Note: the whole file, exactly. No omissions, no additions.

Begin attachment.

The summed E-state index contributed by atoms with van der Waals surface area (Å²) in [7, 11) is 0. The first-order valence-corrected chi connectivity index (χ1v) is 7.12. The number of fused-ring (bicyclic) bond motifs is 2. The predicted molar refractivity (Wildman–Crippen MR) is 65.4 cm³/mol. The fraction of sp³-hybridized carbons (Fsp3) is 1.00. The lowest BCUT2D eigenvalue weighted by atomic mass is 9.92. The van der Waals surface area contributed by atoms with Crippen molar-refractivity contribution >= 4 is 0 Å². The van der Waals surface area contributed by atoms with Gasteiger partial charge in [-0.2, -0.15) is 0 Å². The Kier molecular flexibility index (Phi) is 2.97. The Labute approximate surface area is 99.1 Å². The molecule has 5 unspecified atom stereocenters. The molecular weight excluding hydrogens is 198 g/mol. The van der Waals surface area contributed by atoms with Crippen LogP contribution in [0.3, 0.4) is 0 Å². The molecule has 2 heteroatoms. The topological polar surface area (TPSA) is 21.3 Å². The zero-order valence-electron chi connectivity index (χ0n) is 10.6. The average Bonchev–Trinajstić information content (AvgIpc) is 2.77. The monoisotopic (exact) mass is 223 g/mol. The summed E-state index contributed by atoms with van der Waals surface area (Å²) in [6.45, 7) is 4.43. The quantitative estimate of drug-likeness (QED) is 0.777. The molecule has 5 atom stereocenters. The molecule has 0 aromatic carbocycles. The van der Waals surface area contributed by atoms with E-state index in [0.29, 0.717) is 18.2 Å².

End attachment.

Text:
The summed E-state index contributed by atoms with van der Waals surface area (Å²) in [7, 11) is 0. The first-order valence-corrected chi connectivity index (χ1v) is 7.12. The number of fused-ring (bicyclic) bond motifs is 2. The predicted molar refractivity (Wildman–Crippen MR) is 65.4 cm³/mol. The fraction of sp³-hybridized carbons (Fsp3) is 1.00. The lowest BCUT2D eigenvalue weighted by atomic mass is 9.92. The van der Waals surface area contributed by atoms with Crippen molar-refractivity contribution >= 4 is 0 Å². The van der Waals surface area contributed by atoms with Gasteiger partial charge in [-0.2, -0.15) is 0 Å². The Kier molecular flexibility index (Phi) is 2.97. The Labute approximate surface area is 99.1 Å². The molecule has 5 unspecified atom stereocenters. The molecular weight excluding hydrogens is 198 g/mol. The van der Waals surface area contributed by atoms with Crippen LogP contribution in [0.3, 0.4) is 0 Å². The molecule has 2 heteroatoms. The topological polar surface area (TPSA) is 21.3 Å². The zero-order valence-electron chi connectivity index (χ0n) is 10.6. The average Bonchev–Trinajstić information content (AvgIpc) is 2.77. The monoisotopic (exact) mass is 223 g/mol. The summed E-state index contributed by atoms with van der Waals surface area (Å²) in [6.45, 7) is 4.43. The quantitative estimate of drug-likeness (QED) is 0.777. The molecule has 5 atom stereocenters. The molecule has 0 aromatic carbocycles. The van der Waals surface area contributed by atoms with E-state index in [0.29, 0.717) is 18.2 Å².